Conferences, academic events etc. Developments in PIL

Germany v. Italy No. 2 – Instant Webinar on 11 May 2022

As reported in a recent post, Germany has on 29 April 2022 instituted proceedings against Italy before the International Court of Justice in relation with the fact that Italy is allowing civil claims to be brought against Germany in connection with violations of international humanitarian law committed by the German Reich between 1943 and 1945, in breach of Germany’s jurisdictional immunity as a sovereign State.

A webinar in English, organised by the Department of Law of the University of Ferrara and the Institute of International Studies of the Catholic University of Milan, will take place on 11 May 2022, between 10.30 am and 12.30 pm, via GoogleMeet, to discuss the issues surrounding both the German application and the Italian decree-law of 30 April 2022, whereby the Italian Government addressed at least part of the concerns underlying the initiative of Germany.

The discussion will also revolve around the views that the two States are expected to put forward during the public hearings that are scheduled to take place on 9 and 10 May regarding the request made by Germany for the indication of provisional measures.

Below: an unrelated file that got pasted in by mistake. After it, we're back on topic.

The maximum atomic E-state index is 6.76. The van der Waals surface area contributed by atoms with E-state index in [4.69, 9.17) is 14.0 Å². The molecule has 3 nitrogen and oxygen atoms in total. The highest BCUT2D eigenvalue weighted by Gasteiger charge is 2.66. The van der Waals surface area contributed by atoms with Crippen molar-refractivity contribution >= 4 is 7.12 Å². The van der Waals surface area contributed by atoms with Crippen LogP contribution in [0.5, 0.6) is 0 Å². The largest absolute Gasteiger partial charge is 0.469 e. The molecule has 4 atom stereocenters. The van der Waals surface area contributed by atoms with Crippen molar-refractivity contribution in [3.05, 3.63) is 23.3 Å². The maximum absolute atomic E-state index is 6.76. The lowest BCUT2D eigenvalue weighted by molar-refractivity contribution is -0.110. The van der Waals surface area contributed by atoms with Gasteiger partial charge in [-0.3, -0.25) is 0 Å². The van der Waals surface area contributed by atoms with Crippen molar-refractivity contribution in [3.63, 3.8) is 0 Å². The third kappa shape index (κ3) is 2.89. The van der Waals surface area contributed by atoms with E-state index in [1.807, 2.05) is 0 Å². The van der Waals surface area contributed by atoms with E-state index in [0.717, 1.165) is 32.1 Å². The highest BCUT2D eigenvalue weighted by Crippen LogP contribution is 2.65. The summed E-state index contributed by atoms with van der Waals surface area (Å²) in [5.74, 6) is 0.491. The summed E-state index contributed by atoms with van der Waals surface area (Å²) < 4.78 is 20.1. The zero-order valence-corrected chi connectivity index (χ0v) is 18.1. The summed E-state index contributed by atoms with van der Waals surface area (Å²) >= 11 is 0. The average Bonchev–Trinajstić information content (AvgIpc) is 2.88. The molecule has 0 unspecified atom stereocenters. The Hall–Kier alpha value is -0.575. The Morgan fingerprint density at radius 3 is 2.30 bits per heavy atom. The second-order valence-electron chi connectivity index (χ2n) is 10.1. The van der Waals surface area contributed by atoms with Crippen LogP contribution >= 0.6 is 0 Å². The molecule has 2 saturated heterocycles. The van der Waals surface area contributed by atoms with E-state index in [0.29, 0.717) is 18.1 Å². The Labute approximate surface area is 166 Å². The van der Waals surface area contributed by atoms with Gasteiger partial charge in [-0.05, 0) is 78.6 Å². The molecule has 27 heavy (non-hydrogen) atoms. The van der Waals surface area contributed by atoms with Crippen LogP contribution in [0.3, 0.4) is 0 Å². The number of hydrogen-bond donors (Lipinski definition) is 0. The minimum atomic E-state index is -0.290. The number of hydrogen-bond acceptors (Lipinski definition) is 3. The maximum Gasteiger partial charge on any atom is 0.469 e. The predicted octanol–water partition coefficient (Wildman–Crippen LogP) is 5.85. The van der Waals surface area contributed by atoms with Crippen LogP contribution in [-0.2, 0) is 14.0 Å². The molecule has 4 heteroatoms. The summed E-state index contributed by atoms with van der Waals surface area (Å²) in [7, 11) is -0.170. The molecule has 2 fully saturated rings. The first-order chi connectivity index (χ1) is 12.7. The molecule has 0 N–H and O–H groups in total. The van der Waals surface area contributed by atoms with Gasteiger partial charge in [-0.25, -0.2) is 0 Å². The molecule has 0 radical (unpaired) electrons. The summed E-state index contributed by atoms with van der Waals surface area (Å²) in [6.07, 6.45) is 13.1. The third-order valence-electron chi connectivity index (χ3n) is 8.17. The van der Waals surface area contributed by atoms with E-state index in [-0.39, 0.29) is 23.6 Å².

The following, among others, will speak at the webinar: Giorgia Berrino (University of Modena and Reggio Emilia), Serena Forlati (University of Ferrara), Karin Oellers-Frahm (Max Planck Institute for Comparative Public Law  and International Law, Heidelberg), Riccardo Pavoni (University of Siena), and Pierfrancesco Rossi (LUISS Guido Carli, Rome).

Attendance is free. See here for further details.

— Update (6 May 2022): The public hearings that were due to take place on 8 and 10 May have been cancelled, following the withdrawal by Germany of its request for the indication of provisional measures. Germany informed the Court that it understands that, pursuant to the decree-law 30 April 2022, Italian courts are required to lift measures of enforcement previously taken, and that no further measures of constraint will be taken by Italian courts against German property used for government non-commercial purposes located on Italian territory. As stated by the agent of Germany in his letter to the Court, “Germany agrees with Italy that the Decree . . . addresses the central concern” expressed in the request for the indication of provisional measures. The proceedings remain in place for the remainder of the application. This development, too, will be discussed in the webinar of 11 May announced in the post above.

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